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A person surrounded by a scary environment but walking towards a bright light.

Overcoming Trauma and Finding Purpose

I live by the quote stating, “Try to look at your weakness and convert it into strength.” My life was not easy, and I have learned to be an overcomer. Through time, healing, and developing as a human, I now have passion and purpose. My weaknesses now serve as fuel for my purpose in life.

Seeking treatment after trauma

Unfortunately, I was raped in January 2011. I was embarrassed and scared, so I shut myself in my dorm for a month and a half but started seeking treatment because I had several issues arise. It became hard to sleep, hard to urinate, and hard to concentrate. I knew it was time to swallow my male pride and head to a facility immediately. When I arrived, I was welcomed with warm hearts and great smiles. To them, I was not the living dead but simply a human that was suffering. The sincerity of the facility stays with me to this day because, as I will explain soon, my body was breaking down and needed help.

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The doctor saw me and asked typical questions. Some of the questions I did not feel like answering because of my situation but tried to give as much information as I could without stating the obvious. I’m pretty sure after me saying, “I remember waking up with blood coming from my anus and wanting to be alone,” gave away what I had gone through. He later asked to take some samples of blood for testing so that I would not be misdiagnosed, and this really impressed me because people I have encountered in the past usually spoke negatively about doctors and how they just wanted to get you in and get you out. I do not know if my situation had a lot to do with the change or if the doctor and facility were just that friendly.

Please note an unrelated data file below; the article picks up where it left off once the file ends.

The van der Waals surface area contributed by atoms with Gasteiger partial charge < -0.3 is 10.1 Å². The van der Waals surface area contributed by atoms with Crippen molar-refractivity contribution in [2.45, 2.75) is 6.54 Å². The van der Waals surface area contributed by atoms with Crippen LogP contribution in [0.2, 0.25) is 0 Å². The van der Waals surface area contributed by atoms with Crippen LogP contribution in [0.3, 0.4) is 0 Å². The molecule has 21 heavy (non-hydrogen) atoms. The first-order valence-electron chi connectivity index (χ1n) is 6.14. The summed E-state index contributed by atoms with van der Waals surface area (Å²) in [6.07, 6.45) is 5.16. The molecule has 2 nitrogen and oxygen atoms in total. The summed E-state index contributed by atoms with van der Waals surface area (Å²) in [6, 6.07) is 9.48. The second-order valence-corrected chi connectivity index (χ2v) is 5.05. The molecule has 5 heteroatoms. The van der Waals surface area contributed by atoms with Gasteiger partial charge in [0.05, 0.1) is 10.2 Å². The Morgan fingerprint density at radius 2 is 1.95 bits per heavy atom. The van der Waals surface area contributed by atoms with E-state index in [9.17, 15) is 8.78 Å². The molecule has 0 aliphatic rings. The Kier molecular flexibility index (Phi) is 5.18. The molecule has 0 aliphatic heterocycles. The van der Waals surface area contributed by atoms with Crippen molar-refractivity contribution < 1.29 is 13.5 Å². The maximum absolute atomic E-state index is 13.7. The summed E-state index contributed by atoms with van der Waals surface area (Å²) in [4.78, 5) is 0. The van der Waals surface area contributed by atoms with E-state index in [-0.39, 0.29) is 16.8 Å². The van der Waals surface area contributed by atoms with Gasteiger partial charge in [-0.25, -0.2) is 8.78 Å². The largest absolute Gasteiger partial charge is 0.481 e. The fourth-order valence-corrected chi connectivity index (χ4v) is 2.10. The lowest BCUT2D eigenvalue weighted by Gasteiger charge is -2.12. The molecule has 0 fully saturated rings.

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Receiving a diagnosis

As a few days went by, I kept being nervous because I wanted to know what my body was going through. About a week later, I received a call telling me to go to their facility. That day was so painful, but I wanted to get to the office. When I saw the doctor, he told me that I had contracted syphilis, gonorrhea, and chlamydia. I wanted to cry, but for some reason, I could not. My mind just started racing, and I knew I needed to get treated for everything I could as soon as possible.

I was also informed that given my background, it was not safe to say I was HIV-negative, so we made an agreement that I would get tested every two weeks or whenever the previous test results came back in so that I would know something as soon as possible. That procedure went on for three months, and then I received a call to come into the facility. This call was different because usually the doctor would call and say we need you to come give some more blood. When I arrived, he told me that I was HIV-positive and positive for HSV1 and HSV2. He asked me if I was alright, and I responded, "Yes, sir."

Coping with HIV and other conditions

All I can remember thinking in that moment is that I need to start treatment or at least continue getting my blood drawn to see how my numbers (CD4 count, viral load, etc.) were looking. I remember him giving me a book to read and a folder filled with information to help me in the process. After getting all that information, I knew I was going to be alright, or at least so I thought.

As October approached, I noticed my body became weak, and I was struggling to get dressed, eat, take a shower, and walk. I knew I had to push through the semester to the best of my ability, but my body was saying no. By December, I could not do anything on my own, and I finished the semester in my dorm with the help of my best friend.

I left Pittsburgh, PA for good to return to my hometown, Dallas, TX, to not only seek treatment but to have some caretakers, my parents, because I needed constant care since I was wheelchair-bound at this time. Doctors were telling my parents and me to plan for my funeral. By March of 2012, a glimpse of light came across after being diagnosed with psoriatic arthritis caused by all the STDs in my body at one time. I started treatment for the arthritis, and my body slowly but surely bounced back.

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This article represents the opinions, thoughts, and experiences of the author; none of this content has been paid for by any advertiser. The team does not recommend or endorse any products or treatments discussed herein. Learn more about how we maintain editorial integrity here.

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